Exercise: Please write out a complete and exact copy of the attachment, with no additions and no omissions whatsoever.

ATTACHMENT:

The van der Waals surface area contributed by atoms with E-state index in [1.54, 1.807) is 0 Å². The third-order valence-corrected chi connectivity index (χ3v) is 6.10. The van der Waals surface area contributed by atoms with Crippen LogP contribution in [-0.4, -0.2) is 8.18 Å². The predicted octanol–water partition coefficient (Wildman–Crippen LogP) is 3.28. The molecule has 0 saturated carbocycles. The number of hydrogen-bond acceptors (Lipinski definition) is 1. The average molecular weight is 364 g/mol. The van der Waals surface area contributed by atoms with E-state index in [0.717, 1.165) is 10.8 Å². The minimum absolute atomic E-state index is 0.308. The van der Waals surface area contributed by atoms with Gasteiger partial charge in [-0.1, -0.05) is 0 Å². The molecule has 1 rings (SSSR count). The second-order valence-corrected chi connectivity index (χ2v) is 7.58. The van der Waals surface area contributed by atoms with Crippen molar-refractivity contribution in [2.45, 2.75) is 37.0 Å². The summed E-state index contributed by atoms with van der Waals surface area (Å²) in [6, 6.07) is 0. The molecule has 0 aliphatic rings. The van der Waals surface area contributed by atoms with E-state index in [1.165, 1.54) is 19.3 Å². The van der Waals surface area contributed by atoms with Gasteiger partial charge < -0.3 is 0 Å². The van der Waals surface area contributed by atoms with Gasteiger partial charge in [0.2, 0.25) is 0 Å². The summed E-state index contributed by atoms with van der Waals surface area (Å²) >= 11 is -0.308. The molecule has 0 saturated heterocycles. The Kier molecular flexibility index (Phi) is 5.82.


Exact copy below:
The van der Waals surface area contributed by atoms with E-state index in [1.54, 1.807) is 0 Å². The third-order valence-corrected chi connectivity index (χ3v) is 6.10. The van der Waals surface area contributed by atoms with Crippen LogP contribution in [-0.4, -0.2) is 8.18 Å². The predicted octanol–water partition coefficient (Wildman–Crippen LogP) is 3.28. The molecule has 0 saturated carbocycles. The number of hydrogen-bond acceptors (Lipinski definition) is 1. The average molecular weight is 364 g/mol. The van der Waals surface area contributed by atoms with E-state index in [0.717, 1.165) is 10.8 Å². The minimum absolute atomic E-state index is 0.308. The van der Waals surface area contributed by atoms with Gasteiger partial charge in [-0.1, -0.05) is 0 Å². The molecule has 1 rings (SSSR count). The second-order valence-corrected chi connectivity index (χ2v) is 7.58. The van der Waals surface area contributed by atoms with Crippen molar-refractivity contribution in [2.45, 2.75) is 37.0 Å². The summed E-state index contributed by atoms with van der Waals surface area (Å²) in [6, 6.07) is 0. The molecule has 0 aliphatic rings. The van der Waals surface area contributed by atoms with E-state index in [1.165, 1.54) is 19.3 Å². The van der Waals surface area contributed by atoms with Gasteiger partial charge < -0.3 is 0 Å². The van der Waals surface area contributed by atoms with Gasteiger partial charge in [0.2, 0.25) is 0 Å². The summed E-state index contributed by atoms with van der Waals surface area (Å²) >= 11 is -0.308. The molecule has 0 saturated heterocycles. The Kier molecular flexibility index (Phi) is 5.82.